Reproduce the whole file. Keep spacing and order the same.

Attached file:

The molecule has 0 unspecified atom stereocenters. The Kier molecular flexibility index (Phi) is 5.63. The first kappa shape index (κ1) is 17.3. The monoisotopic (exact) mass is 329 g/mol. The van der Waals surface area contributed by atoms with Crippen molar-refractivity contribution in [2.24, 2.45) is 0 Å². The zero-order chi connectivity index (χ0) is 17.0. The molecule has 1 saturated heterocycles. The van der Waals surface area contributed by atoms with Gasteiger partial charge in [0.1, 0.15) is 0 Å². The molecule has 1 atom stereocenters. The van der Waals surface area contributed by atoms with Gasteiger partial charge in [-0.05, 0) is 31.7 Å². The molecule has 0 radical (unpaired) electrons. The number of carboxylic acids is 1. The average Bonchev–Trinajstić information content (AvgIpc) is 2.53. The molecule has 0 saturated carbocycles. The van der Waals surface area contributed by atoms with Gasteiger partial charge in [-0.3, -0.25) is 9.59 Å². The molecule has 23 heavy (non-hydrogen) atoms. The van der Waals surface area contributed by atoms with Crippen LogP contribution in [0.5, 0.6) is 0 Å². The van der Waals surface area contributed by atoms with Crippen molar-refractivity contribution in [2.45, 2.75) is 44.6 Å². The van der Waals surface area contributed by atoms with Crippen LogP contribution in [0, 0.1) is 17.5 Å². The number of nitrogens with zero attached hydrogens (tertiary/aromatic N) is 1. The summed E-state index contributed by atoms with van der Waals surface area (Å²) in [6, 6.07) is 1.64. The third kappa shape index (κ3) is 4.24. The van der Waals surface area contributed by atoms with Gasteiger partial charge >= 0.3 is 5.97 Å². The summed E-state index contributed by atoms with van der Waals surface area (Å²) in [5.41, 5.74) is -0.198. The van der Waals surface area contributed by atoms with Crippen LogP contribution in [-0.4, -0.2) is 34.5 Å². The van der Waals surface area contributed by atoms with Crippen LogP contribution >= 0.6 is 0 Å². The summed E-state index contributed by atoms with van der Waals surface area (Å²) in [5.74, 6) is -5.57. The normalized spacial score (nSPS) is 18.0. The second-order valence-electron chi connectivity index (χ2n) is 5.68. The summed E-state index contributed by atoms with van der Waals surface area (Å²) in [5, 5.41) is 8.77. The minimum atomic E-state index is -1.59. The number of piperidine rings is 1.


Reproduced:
The molecule has 0 unspecified atom stereocenters. The Kier molecular flexibility index (Phi) is 5.63. The first kappa shape index (κ1) is 17.3. The monoisotopic (exact) mass is 329 g/mol. The van der Waals surface area contributed by atoms with Crippen molar-refractivity contribution in [2.24, 2.45) is 0 Å². The zero-order chi connectivity index (χ0) is 17.0. The molecule has 1 saturated heterocycles. The van der Waals surface area contributed by atoms with Gasteiger partial charge in [0.1, 0.15) is 0 Å². The molecule has 1 atom stereocenters. The van der Waals surface area contributed by atoms with Gasteiger partial charge in [-0.05, 0) is 31.7 Å². The molecule has 0 radical (unpaired) electrons. The number of carboxylic acids is 1. The average Bonchev–Trinajstić information content (AvgIpc) is 2.53. The molecule has 0 saturated carbocycles. The van der Waals surface area contributed by atoms with Gasteiger partial charge in [-0.3, -0.25) is 9.59 Å². The molecule has 23 heavy (non-hydrogen) atoms. The van der Waals surface area contributed by atoms with Crippen LogP contribution in [0.5, 0.6) is 0 Å². The van der Waals surface area contributed by atoms with Crippen molar-refractivity contribution in [2.45, 2.75) is 44.6 Å². The van der Waals surface area contributed by atoms with Crippen LogP contribution in [0, 0.1) is 17.5 Å². The number of nitrogens with zero attached hydrogens (tertiary/aromatic N) is 1. The summed E-state index contributed by atoms with van der Waals surface area (Å²) in [6, 6.07) is 1.64. The third kappa shape index (κ3) is 4.24. The van der Waals surface area contributed by atoms with Gasteiger partial charge >= 0.3 is 5.97 Å². The summed E-state index contributed by atoms with van der Waals surface area (Å²) in [5.41, 5.74) is -0.198. The van der Waals surface area contributed by atoms with Crippen LogP contribution in [-0.4, -0.2) is 34.5 Å². The van der Waals surface area contributed by atoms with Crippen LogP contribution >= 0.6 is 0 Å². The summed E-state index contributed by atoms with van der Waals surface area (Å²) in [5.74, 6) is -5.57. The normalized spacial score (nSPS) is 18.0. The second-order valence-electron chi connectivity index (χ2n) is 5.68. The summed E-state index contributed by atoms with van der Waals surface area (Å²) in [5, 5.41) is 8.77. The minimum atomic E-state index is -1.59. The number of piperidine rings is 1.